USA-71 during racing in 2003. (Picture courtesy of Gilles Martin-Raget/ORACLE TEAM USA.)
USA-71 during racing in 2003. (Picture courtesy of Gilles Martin-Raget/ORACLE TEAM USA.)

Boeing and ORACLE TEAM USA, working with research partners, will use a technique developed to recycle composite materials from Boeing's 787 Dreamliner, which is 50% composite by weight (see Composites poised to transform airline economics – Part 1).

Boeing and ORACLE TEAM USA will work with the University of Nottingham in the UK and MIT-RCF, a US company specialising in repurposing carbon fibre components. 

University of Nottingham

Boeing began collaborating with the University of Nottingham in 2006. The team is developing carbon fibre recycling processes, technology to process recycled fibre into new applications, and new products using recycled materials, in collaboration with other suppliers.

Nottingham’s carbon fibre composite recycling process uses a fluidised bed process to remove the polymer
from composites waste, recovering good quality carbon fibre:

  • composite waste is shredded and fed into a ‘fluidised bed’;
  • heat in fluidised bed thermally removes the polymer;
  • fibres are then carried away in the hot gas stream;
  • fibres separated from the gas stream in a cyclone;
  • hot gases pass to a high temperature combustion chamber for clean up and energy recovery.

The process can deal with contaminated waste from end-of-life components: any organic materials (polymers/paints/foam cores) are oxidised and any metals (metal wire, fasteners or inserts) remain in the fluidised bed for recovery.


Carbon fibre reclaimation – three shades of green

MIT-RCF company believes that carbon fibre reclamation offers one of the best paths to decreasing carbon footprint, offering three main benefits:

waste elimination: reclamation eliminates the need for manufacturers to send scrap materials to a landfill or to incinerate the waste;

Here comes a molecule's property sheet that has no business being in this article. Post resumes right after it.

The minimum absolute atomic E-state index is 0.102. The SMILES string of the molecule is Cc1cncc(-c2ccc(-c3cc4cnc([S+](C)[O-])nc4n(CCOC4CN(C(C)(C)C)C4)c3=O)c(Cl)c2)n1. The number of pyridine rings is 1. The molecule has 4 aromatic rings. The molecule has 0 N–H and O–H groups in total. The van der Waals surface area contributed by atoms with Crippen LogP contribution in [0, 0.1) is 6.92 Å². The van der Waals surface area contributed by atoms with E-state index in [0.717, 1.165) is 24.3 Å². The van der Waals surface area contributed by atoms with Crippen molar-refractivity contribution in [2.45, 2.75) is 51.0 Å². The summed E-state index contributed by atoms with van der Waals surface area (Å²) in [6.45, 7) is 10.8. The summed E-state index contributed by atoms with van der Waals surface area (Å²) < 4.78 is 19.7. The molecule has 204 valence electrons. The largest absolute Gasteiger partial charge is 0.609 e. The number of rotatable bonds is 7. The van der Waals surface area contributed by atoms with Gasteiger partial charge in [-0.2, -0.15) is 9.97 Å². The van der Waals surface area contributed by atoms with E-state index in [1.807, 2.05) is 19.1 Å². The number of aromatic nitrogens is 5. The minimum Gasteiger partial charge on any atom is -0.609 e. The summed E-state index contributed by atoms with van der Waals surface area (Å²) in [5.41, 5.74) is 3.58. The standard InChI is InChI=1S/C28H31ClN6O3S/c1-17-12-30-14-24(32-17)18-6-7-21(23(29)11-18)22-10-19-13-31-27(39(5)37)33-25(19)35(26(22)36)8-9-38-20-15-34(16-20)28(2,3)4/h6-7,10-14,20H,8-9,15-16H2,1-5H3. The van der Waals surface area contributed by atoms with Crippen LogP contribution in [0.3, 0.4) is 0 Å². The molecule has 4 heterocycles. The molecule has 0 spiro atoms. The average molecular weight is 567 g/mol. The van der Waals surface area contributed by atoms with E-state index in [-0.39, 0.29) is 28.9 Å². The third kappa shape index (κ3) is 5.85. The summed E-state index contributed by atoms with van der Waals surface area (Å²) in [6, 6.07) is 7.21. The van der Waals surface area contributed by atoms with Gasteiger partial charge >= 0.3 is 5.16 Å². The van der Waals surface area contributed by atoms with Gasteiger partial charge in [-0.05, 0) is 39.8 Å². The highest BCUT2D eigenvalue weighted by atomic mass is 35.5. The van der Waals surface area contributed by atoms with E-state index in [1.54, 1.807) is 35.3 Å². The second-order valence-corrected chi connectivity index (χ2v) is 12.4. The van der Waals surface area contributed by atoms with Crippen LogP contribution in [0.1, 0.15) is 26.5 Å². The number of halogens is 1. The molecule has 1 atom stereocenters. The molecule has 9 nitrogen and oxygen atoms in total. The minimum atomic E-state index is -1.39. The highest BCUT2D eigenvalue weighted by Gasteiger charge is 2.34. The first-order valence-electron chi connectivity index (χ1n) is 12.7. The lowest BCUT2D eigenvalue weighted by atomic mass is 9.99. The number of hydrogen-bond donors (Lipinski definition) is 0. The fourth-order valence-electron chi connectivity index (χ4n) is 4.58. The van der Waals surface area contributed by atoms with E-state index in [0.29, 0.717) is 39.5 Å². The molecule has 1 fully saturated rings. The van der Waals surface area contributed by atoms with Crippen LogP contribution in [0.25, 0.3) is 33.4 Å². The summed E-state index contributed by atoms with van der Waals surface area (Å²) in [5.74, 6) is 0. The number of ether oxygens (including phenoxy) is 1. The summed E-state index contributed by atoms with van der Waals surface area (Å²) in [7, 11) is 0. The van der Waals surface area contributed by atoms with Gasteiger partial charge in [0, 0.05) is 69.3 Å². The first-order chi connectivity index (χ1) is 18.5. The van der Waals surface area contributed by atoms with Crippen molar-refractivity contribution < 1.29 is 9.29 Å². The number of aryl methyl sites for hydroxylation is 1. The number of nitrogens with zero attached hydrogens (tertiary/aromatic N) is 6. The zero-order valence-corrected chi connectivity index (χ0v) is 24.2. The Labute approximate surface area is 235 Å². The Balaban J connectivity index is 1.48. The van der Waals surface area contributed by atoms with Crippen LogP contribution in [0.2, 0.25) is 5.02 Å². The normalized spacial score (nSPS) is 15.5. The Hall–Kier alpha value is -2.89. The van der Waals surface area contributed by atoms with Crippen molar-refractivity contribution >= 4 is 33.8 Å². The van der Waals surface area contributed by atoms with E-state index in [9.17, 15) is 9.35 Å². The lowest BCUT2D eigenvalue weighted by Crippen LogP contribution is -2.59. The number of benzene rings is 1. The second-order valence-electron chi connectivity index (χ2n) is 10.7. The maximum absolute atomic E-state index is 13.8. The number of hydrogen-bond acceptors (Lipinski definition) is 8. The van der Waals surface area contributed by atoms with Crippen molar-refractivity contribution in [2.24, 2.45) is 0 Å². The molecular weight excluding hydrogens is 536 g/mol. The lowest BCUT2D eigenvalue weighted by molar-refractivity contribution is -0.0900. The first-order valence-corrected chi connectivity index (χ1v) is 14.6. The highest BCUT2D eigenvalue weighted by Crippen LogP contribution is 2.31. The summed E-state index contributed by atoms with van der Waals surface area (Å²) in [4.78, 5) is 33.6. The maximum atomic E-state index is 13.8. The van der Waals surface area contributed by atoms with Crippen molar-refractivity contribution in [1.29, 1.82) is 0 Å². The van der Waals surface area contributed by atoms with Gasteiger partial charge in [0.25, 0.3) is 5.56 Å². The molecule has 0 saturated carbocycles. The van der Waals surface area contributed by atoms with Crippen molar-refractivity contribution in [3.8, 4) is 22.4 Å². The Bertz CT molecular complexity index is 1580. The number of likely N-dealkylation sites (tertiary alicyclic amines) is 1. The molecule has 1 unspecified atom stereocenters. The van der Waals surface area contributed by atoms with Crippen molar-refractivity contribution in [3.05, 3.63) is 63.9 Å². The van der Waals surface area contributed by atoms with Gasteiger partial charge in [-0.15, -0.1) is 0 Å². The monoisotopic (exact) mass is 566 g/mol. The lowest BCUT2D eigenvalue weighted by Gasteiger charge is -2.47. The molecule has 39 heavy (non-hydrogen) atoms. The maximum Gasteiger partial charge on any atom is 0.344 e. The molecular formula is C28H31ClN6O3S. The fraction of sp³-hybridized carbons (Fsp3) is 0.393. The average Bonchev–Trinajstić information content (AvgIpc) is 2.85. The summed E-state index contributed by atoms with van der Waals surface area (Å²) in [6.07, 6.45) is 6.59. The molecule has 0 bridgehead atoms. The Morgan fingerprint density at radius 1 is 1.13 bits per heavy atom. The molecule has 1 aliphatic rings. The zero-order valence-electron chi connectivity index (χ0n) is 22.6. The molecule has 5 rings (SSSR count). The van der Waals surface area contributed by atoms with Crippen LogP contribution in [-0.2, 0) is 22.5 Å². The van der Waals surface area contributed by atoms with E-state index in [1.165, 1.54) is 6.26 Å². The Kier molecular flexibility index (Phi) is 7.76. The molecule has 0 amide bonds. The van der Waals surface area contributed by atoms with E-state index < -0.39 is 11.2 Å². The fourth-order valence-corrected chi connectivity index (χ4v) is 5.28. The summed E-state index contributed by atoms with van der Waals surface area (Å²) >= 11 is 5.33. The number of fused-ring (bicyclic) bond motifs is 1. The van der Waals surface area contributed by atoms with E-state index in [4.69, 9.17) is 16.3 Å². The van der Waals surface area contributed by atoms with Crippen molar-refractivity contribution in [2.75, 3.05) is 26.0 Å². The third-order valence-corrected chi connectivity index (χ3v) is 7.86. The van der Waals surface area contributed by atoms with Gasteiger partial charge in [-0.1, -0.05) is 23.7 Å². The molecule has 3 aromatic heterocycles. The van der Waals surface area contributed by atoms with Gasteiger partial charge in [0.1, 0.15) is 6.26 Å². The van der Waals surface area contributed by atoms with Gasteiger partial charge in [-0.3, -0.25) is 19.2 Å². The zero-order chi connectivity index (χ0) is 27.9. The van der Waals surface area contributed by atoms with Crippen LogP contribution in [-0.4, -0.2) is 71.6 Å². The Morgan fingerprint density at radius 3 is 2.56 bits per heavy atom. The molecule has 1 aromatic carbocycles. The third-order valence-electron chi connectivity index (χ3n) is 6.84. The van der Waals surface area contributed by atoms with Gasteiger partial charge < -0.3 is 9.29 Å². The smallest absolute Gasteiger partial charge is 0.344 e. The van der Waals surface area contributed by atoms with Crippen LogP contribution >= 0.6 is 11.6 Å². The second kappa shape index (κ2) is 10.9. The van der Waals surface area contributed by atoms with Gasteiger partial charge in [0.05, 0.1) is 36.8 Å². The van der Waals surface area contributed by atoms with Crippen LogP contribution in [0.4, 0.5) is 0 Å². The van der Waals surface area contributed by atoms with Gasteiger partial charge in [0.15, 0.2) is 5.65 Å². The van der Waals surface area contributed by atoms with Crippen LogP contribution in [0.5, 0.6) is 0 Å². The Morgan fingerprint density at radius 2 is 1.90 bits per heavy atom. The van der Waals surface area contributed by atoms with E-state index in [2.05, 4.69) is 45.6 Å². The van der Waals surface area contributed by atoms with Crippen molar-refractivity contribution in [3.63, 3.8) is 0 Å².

reduced energy: it takes 96% less energy to reclaim carbon fibre than it does to manufacture virgin carbon fibre;

sustainable parts: carbon fibre scrap is recyclable and MIT-RCF's 3-DEP™ moulding process provides a way to manufacture sustainable parts.

MIT-RCF specialises in "reclaiming, re-engineering, and repurposing" carbon fibre composites.

According to MIT-RCF, over 29,700,000 lbs (13,500 tonnes) of carbon fibre scrap is landfilled annually in the USA; and in Europe the figure is over 23,100,000 lbs (10,500 tonnes).

MIT-RCF says its 3-DEP process can create carbon fibre preforms from reclaimed carbon fibre, which can then be moulded into a part.

MIT-RCF is subsidiary of Materials Innovation Technologies, an advanced materials company focused on developing solutions for the manufacture of complex-shaped, performance composite parts. Successful R&D trials led to the creation of MIT-RCF and the opening of a reclamation and manufacturing facility in Lake City, South Carolina, in April 2010.

The 50,000 ft2 facility in Lake City houses carbon fibre reclamation and manufacturing operations using a custom, large-scale 3-DEP machine.

The facility has the capacity to process 3-5 million lbs of carbon fibre scrap annually that can be repurposed as commercial fibre, preforms, and moulded components.

The introduction of composites in yacht construction was a major step in our sport. The materials and processes have continued to evolve, allowing us to build the high-tech, high-speed AC72 catamarans raced in this year's America's Cup.

Now, we have the ability to work with Boeing to take the next steps in composite recycling, and to help reduce our environmental footprint. We will also look to recycle carbon components remaining from the build of our yachts.

Chris Sitzenstock, ORACLE TEAM USA logistics

America's Cup project

USA-71's hull will be cut into 4 ft sections and the mast will be chopped into 'manageable' pieces before it is processed. About 75% of the recycled composites will come from the hull and the remaining 25% from the mast.

Although the companies have not determined the post-recycling use of the yacht's carbon fibre, potential end uses include consumer and industrial products.

Boeing and ORACLE TEAM USA expect to gather data about the mechanical properties, costs and time flows to recycle sailing-grade composite materials in comparison to aerospace and automotive composites. 

Boeing and BMW 

In December 2012, Boeing signed a collaboration agreement with BMW to participate in joint research on carbon fibre recycling. 

BMW is launching two vehicles with passenger compartments made of carbon fibre reinforced plastic (CFRP) – the BMW i3 and i8. The i3 made its debut this year (see: BMW trailblazing the use of composites in new i3 electric car).

BMW says the i3 represents the first use of CFRP in high volume automotive production. 

Other car makers are also looking at ways to employ CFRP in order to reduce vehicle weight and improve fuel efficiency (see Carbon composites and cars – technology watch 2012).

Weight reduction is particularly important in electric vehicles such as the BMW i3 to offset the weight of the batteries.


For more information on recycling carbon fibre composites see: